Japanese officials "shocked" by COVID outbreak at U.S. military bases

Japanese officials "shocked" by COVID outbreak at U.S. military bases

Tokyo — Officials in Okinawa on Monday said at least 94 U.S. service members at bases on the Japanese island have tested positive for the new coronavirus, raising long-standing tension between the local population and the American military. The surge represents the biggest number of cases the U.S. military has reported in Asia since the COVID-19 pandemic started, and local officials are skeptical that U.S. virus containment policies are sufficient.

More than half of the roughly 50,000 U.S. troops in Japan are based in Okinawa. Three U.S. bases in Okinawa have confirmed infections: U.S. Marine Corps Air Station Futenma, Camp Hansen and Camp Kinser, stretching along a 25-mile swath on the island's southern half.


Local reports say Fourth of July parties held both on and off the bases — attended by hundreds if not thousands of personnel and employees — are at the root of the new outbreak.

A lockdown is now in effect and efforts are underway to track down people who joined the celebrations for testing, and to trace any Japanese citizens who were in close contact with those people and may also be infected.


FILE PHOTO: U.S. Marine Corps MV-22 Osprey aircrafts are seen at the U.S. Marine Corps' Futenma Air Station in Ginowan on Japan's southernmost island of Okinawa U.S. Marine Corps MV-22 Osprey aircraft are seen at the U.S. Marine Corps' Futenma Air Station in Ginowan, on Japan's southernmost island of Okinawa, March 24, 2018. ISSEI KATO/REUTERS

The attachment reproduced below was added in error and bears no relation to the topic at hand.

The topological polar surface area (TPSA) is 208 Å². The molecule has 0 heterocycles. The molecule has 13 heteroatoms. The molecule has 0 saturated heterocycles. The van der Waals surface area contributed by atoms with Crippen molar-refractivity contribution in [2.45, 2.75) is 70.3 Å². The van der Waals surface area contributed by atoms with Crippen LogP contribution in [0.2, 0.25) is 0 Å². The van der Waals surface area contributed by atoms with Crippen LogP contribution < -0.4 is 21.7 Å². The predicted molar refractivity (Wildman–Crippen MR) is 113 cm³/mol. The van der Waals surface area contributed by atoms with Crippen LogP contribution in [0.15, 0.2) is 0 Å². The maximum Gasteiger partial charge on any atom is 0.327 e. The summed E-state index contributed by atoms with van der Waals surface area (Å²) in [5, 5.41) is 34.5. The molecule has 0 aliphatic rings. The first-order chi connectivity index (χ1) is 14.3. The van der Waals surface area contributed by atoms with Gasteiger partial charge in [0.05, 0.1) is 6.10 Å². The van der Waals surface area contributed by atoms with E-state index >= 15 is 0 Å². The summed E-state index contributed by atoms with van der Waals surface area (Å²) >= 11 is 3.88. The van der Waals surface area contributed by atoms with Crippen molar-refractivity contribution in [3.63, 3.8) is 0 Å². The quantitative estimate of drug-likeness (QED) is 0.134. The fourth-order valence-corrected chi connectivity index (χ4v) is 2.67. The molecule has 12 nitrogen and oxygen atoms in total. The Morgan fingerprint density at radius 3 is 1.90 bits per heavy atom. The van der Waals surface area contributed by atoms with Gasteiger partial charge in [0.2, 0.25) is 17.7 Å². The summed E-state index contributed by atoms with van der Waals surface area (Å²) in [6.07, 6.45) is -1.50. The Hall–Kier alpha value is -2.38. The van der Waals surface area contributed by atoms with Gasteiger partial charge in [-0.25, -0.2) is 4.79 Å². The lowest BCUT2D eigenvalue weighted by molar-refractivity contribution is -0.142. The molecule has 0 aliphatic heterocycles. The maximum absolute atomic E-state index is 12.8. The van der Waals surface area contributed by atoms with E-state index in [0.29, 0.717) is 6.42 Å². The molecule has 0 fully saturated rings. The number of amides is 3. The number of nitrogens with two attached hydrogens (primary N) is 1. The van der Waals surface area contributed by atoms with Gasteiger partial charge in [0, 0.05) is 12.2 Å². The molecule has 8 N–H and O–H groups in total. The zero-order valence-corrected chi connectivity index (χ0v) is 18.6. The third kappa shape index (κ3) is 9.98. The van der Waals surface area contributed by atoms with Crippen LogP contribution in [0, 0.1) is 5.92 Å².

Okinawa Governor Denny Tamaki expressed anger over the weekend, saying he was "shocked" by the size of the outbreak and had "concern that a second wave has hit."


He also cast doubt on whether the U.S. was doing enough to stop the spread of the deadly disease on the island.

"I can't help but feel serious doubts about U.S. measures against infections," he told reporters.


Personnel movements have been restricted and service members and their families have been banned from eating in restaurants in town and from patronizing non-essential businesses.


Governor Tamaki, the son of an American father and Okinawan mother, has also demanded the U.S. military raise disease prevention measures to their maximum levels, suspend sending service members to Okinawa from the U.S., and increase transparency with Okinawa prefecture officials about measures currently in place.


Those officials say the U.S. has not revealed details about the people already infected.  

Okinawans insist they're not anti-American, b... 03:27

The surge in coronavirus cases in Okinawa is only worsening tension between the U.S. military and the people of the island — a history marred by crimes that ranging from assault, rape and murder, which have fuelled anti-U.S. sentiments on the island.

Beyond Japan, U.S. Forces Korea confirmed on Monday 11 new cases among American personnel based in South Korea — all of them recently imported from the United States.